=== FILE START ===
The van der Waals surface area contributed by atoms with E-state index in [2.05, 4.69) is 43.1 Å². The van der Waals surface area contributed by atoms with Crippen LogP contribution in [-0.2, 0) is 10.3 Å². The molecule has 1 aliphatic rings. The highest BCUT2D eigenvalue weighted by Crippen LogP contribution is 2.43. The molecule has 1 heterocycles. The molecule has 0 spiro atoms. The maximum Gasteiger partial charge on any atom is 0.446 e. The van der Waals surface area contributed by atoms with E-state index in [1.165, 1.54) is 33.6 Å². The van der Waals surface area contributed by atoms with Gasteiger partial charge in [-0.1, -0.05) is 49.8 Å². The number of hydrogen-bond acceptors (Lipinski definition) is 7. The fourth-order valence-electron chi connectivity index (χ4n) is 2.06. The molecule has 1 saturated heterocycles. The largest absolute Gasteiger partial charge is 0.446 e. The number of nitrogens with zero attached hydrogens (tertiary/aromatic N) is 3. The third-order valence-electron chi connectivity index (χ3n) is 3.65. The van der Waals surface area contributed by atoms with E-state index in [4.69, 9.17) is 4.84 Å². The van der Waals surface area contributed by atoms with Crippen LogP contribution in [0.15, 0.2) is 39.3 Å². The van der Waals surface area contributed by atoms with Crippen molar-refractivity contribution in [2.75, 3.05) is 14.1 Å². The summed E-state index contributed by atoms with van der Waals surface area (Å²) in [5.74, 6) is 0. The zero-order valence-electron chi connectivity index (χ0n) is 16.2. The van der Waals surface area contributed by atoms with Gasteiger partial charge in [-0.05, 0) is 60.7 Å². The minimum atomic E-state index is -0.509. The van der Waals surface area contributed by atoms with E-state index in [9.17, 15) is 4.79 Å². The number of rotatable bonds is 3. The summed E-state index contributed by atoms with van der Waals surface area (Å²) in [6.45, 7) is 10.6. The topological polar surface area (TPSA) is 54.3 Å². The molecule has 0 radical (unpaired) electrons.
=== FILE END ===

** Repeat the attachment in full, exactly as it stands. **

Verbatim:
The van der Waals surface area contributed by atoms with E-state index in [2.05, 4.69) is 43.1 Å². The van der Waals surface area contributed by atoms with Crippen LogP contribution in [-0.2, 0) is 10.3 Å². The molecule has 1 aliphatic rings. The highest BCUT2D eigenvalue weighted by Crippen LogP contribution is 2.43. The molecule has 1 heterocycles. The molecule has 0 spiro atoms. The maximum Gasteiger partial charge on any atom is 0.446 e. The van der Waals surface area contributed by atoms with E-state index in [1.165, 1.54) is 33.6 Å². The van der Waals surface area contributed by atoms with Gasteiger partial charge in [-0.1, -0.05) is 49.8 Å². The number of hydrogen-bond acceptors (Lipinski definition) is 7. The fourth-order valence-electron chi connectivity index (χ4n) is 2.06. The molecule has 1 saturated heterocycles. The largest absolute Gasteiger partial charge is 0.446 e. The number of nitrogens with zero attached hydrogens (tertiary/aromatic N) is 3. The third-order valence-electron chi connectivity index (χ3n) is 3.65. The van der Waals surface area contributed by atoms with E-state index in [4.69, 9.17) is 4.84 Å². The van der Waals surface area contributed by atoms with Crippen LogP contribution in [0.15, 0.2) is 39.3 Å². The van der Waals surface area contributed by atoms with Crippen molar-refractivity contribution in [2.75, 3.05) is 14.1 Å². The summed E-state index contributed by atoms with van der Waals surface area (Å²) in [5.74, 6) is 0. The zero-order valence-electron chi connectivity index (χ0n) is 16.2. The van der Waals surface area contributed by atoms with Gasteiger partial charge in [-0.05, 0) is 60.7 Å². The minimum atomic E-state index is -0.509. The van der Waals surface area contributed by atoms with E-state index in [9.17, 15) is 4.79 Å². The number of rotatable bonds is 3. The summed E-state index contributed by atoms with van der Waals surface area (Å²) in [6.45, 7) is 10.6. The topological polar surface area (TPSA) is 54.3 Å². The molecule has 0 radical (unpaired) electrons.